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“Cool It,” Reviewed

“Cool It,” Reviewed (photo)

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For those coming to Ondi Timoner’s “Cool It” with a considerable amount of skepticism, the first half-hour will do little to sway you as Timoner strains to make you like Bjorn Lomborg, the controversial advocate of alternative energy strategies nicknamed for the title of his most famous book as “The Skeptical Environmentalist.” After a montage gingerly demonstrates how his views on global warming have clashed with the majority of the world’s scientists, Lomborg is shown caring for his mother with Alzheimer’s, feeding schoolchildren in Nairobi and gazing longingly over riverbanks and outside train windows.

Occasionally someone like Stanford environmental studies professor Stephen Schneider comes on screen to wag his finger in disagreement, but when the realization sets in that Timoner is burnishing Lomborg’s image only for the Greenpeace refugee to give a point-by-point repudiation of “An Inconvenient Truth” using Al Gore’s favorite weapon, the slideshow, against him, there’s good reason to believe “Cool It” will become the histrionic piece of propaganda that it is intended to rail against.

Certainly, the film indulges in a bit of that, opening and closing with twee animated sequences of earth with a voiceover by children and follows a rigid formula of persuasion, but if “Cool It” is effective, it’s because of Timoner’s ability to parlay her insistence on keeping an open mind onto her audience. As it turns out, the same curiosity that led the director into the claustrophobic and dangerous worlds of Brian Jonestown Massacre’s lead singer Anton Newcombe in “Dig!” or internet entrpreneur Josh Harris in “We Live in Public” is a necessity when trying to offer up energy alternatives such as algae fuel, cloud brightening and wave energy and urban heat islands (sidewalks that cool the surface) that seem even further afield for the average citizen than the more widely accepted solutions of solar or wind energy.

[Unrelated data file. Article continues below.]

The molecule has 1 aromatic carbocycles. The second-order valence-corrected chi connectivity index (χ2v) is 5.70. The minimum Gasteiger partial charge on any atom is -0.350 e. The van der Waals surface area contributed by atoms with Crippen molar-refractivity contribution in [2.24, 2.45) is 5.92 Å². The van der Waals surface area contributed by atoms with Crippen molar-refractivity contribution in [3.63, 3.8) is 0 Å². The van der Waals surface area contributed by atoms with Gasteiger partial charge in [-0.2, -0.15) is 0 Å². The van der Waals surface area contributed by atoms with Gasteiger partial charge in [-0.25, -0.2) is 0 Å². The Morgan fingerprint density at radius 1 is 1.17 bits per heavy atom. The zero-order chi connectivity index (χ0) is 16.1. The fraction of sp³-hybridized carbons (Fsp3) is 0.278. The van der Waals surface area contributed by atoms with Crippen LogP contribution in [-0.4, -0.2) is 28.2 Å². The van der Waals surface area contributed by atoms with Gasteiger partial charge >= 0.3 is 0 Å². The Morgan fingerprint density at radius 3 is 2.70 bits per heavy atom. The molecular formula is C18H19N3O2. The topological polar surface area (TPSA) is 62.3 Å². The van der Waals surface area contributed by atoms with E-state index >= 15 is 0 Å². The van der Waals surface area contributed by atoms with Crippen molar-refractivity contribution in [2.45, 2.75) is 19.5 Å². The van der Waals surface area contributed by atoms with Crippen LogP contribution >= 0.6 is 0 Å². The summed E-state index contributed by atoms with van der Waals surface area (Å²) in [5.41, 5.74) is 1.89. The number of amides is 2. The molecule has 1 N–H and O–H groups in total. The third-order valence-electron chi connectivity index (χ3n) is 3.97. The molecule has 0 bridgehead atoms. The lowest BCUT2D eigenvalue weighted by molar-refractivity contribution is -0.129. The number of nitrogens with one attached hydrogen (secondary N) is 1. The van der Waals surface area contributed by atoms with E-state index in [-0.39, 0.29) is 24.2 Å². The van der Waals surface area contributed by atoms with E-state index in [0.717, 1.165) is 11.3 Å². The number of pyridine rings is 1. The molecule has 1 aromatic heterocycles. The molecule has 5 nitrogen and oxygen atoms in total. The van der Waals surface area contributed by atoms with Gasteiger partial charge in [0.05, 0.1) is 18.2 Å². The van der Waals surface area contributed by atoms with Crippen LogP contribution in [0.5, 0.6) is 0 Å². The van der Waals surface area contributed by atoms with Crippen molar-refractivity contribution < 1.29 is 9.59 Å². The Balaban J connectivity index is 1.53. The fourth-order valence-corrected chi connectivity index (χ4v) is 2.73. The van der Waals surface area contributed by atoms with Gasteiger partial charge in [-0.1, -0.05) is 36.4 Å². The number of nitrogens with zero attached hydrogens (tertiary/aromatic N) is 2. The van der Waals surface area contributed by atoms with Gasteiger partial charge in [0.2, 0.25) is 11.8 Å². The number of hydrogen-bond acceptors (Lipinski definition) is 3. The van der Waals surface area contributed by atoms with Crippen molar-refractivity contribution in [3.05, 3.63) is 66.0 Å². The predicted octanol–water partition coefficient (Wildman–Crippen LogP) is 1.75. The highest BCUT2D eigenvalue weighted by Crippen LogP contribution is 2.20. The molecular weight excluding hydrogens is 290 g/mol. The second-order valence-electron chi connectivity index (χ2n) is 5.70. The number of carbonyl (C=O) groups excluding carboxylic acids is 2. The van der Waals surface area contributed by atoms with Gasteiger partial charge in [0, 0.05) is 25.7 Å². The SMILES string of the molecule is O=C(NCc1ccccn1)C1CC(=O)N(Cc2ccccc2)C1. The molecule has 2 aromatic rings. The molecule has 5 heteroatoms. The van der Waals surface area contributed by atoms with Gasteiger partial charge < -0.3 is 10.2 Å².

Since Timoner’s interest has always been in people rather than ideology, “Cool It” doesn’t appear at first to play to her strengths with the film’s half-hearted introduction trying to tell Lomborg’s story, even when he, like any activist worth their salt, would rather discuss his cause. However, once Lomborg gets into his groove speaking about alternative energy solutions that are off the beaten path, “Cool It” takes on the passion that probably brought Timoner and Lomborg together in the first place and in fact becomes exciting when it demonstrates how some of the crazier technologies that are lesser known to the general public can work towards cooling the planet. It also helps that Timoner expresses her humanistic touch in small ways with her subjects, depicting the many scientists and experts on hand not as a parade of static talking heads, but in their natural environments, whether it’s standing on a grassy knoll or sitting in a laboratories with a plate full of beakers of green algae fuel jiggling in the background.

Knowing Lomborg is already such a polarizing figure in climate change circles, Timoner dedicates ample time to clarifying his positions, immediately disavowing the notion that he doesn’t believe in global warming and gives Lomborg ample time with a chalkboard to explain his longtime poo-pooing of carbon emissions, which like many of his other arguments is based in the idea that it’s simply not as important in the bigger scheme of things as other pressing needs around the world like education, health care and clean water. Other scholars such as Paul Reiter, professor of medical entomology at Pasteur Insitute, appear on camera to bring up sentiments that won’t be popular amongst most environmentalists, with Reiter saying, “Science has been hijacked by alarmists” and Timoner, shortly thereafter, showing celebrities like David Duchovny and Lance Bass looking slightly foolish as they espouse the importance of using low-wattage light bulbs and driving hybrids when “Cool It”‘s commentators dismiss these actions as drops in the bucket.